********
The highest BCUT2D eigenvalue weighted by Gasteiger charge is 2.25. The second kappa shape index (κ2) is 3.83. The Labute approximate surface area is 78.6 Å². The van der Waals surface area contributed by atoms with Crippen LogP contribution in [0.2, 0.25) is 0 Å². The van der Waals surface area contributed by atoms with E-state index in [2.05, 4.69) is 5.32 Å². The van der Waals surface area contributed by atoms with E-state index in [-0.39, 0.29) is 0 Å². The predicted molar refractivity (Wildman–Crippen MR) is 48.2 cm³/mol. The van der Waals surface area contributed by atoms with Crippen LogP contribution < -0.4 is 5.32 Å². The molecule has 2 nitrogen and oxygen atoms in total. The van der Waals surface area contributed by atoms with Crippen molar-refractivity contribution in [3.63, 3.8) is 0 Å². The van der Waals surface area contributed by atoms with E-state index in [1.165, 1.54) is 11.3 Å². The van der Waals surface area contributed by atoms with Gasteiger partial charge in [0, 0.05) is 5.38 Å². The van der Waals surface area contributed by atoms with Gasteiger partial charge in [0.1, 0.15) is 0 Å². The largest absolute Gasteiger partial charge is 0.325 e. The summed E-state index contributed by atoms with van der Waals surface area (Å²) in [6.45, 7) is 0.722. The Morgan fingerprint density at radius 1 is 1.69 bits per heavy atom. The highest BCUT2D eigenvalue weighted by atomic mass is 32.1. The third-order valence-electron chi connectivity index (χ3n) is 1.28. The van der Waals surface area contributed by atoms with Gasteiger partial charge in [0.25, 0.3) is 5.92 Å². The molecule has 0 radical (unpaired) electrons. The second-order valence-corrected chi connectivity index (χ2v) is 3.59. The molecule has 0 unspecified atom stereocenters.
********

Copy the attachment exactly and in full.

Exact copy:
The highest BCUT2D eigenvalue weighted by Gasteiger charge is 2.25. The second kappa shape index (κ2) is 3.83. The Labute approximate surface area is 78.6 Å². The van der Waals surface area contributed by atoms with Crippen LogP contribution in [0.2, 0.25) is 0 Å². The van der Waals surface area contributed by atoms with E-state index in [2.05, 4.69) is 5.32 Å². The van der Waals surface area contributed by atoms with E-state index in [-0.39, 0.29) is 0 Å². The predicted molar refractivity (Wildman–Crippen MR) is 48.2 cm³/mol. The van der Waals surface area contributed by atoms with Crippen LogP contribution < -0.4 is 5.32 Å². The molecule has 2 nitrogen and oxygen atoms in total. The van der Waals surface area contributed by atoms with Crippen molar-refractivity contribution in [3.63, 3.8) is 0 Å². The van der Waals surface area contributed by atoms with E-state index in [1.165, 1.54) is 11.3 Å². The van der Waals surface area contributed by atoms with Gasteiger partial charge in [0, 0.05) is 5.38 Å². The van der Waals surface area contributed by atoms with Gasteiger partial charge in [0.1, 0.15) is 0 Å². The largest absolute Gasteiger partial charge is 0.325 e. The summed E-state index contributed by atoms with van der Waals surface area (Å²) in [6.45, 7) is 0.722. The Morgan fingerprint density at radius 1 is 1.69 bits per heavy atom. The highest BCUT2D eigenvalue weighted by atomic mass is 32.1. The third-order valence-electron chi connectivity index (χ3n) is 1.28. The van der Waals surface area contributed by atoms with Gasteiger partial charge in [0.25, 0.3) is 5.92 Å². The molecule has 0 radical (unpaired) electrons. The second-order valence-corrected chi connectivity index (χ2v) is 3.59. The molecule has 0 unspecified atom stereocenters.